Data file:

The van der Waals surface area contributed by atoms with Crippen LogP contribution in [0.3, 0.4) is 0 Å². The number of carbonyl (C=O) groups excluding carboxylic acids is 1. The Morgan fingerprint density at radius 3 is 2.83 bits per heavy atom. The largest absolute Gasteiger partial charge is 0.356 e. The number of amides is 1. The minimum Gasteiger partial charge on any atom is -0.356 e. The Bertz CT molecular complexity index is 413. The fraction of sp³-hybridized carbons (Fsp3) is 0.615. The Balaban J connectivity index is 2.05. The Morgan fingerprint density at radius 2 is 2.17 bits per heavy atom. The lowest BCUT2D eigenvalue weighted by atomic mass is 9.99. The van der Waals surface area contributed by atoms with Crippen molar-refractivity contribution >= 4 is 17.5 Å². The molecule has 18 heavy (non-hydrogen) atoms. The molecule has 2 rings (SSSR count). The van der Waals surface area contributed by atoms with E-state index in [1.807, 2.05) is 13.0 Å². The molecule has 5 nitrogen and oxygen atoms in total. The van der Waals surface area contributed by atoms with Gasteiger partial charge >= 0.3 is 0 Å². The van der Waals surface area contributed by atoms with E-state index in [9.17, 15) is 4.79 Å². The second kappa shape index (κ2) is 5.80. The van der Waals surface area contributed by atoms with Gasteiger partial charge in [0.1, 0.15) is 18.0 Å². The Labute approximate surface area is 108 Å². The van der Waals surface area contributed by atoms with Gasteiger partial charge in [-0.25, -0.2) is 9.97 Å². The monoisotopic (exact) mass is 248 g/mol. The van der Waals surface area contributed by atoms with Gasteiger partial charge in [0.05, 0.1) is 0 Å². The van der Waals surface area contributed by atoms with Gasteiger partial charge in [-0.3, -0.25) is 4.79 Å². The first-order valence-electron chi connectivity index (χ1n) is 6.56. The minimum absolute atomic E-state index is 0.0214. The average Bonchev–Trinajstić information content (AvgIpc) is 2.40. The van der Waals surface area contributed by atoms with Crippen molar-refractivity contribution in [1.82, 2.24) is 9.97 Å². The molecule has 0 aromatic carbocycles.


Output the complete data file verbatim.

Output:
The van der Waals surface area contributed by atoms with Crippen LogP contribution in [0.3, 0.4) is 0 Å². The number of carbonyl (C=O) groups excluding carboxylic acids is 1. The Morgan fingerprint density at radius 3 is 2.83 bits per heavy atom. The largest absolute Gasteiger partial charge is 0.356 e. The number of amides is 1. The minimum Gasteiger partial charge on any atom is -0.356 e. The Bertz CT molecular complexity index is 413. The fraction of sp³-hybridized carbons (Fsp3) is 0.615. The Balaban J connectivity index is 2.05. The Morgan fingerprint density at radius 2 is 2.17 bits per heavy atom. The lowest BCUT2D eigenvalue weighted by atomic mass is 9.99. The van der Waals surface area contributed by atoms with Crippen molar-refractivity contribution >= 4 is 17.5 Å². The molecule has 18 heavy (non-hydrogen) atoms. The molecule has 2 rings (SSSR count). The van der Waals surface area contributed by atoms with E-state index in [1.807, 2.05) is 13.0 Å². The molecule has 5 nitrogen and oxygen atoms in total. The van der Waals surface area contributed by atoms with Gasteiger partial charge >= 0.3 is 0 Å². The van der Waals surface area contributed by atoms with E-state index in [9.17, 15) is 4.79 Å². The second kappa shape index (κ2) is 5.80. The van der Waals surface area contributed by atoms with Gasteiger partial charge in [0.1, 0.15) is 18.0 Å². The Labute approximate surface area is 108 Å². The van der Waals surface area contributed by atoms with Gasteiger partial charge in [-0.25, -0.2) is 9.97 Å². The monoisotopic (exact) mass is 248 g/mol. The van der Waals surface area contributed by atoms with Gasteiger partial charge in [0.05, 0.1) is 0 Å². The van der Waals surface area contributed by atoms with Gasteiger partial charge in [-0.3, -0.25) is 4.79 Å². The first-order valence-electron chi connectivity index (χ1n) is 6.56. The minimum absolute atomic E-state index is 0.0214. The average Bonchev–Trinajstić information content (AvgIpc) is 2.40. The van der Waals surface area contributed by atoms with Crippen molar-refractivity contribution in [1.82, 2.24) is 9.97 Å². The molecule has 0 aromatic carbocycles.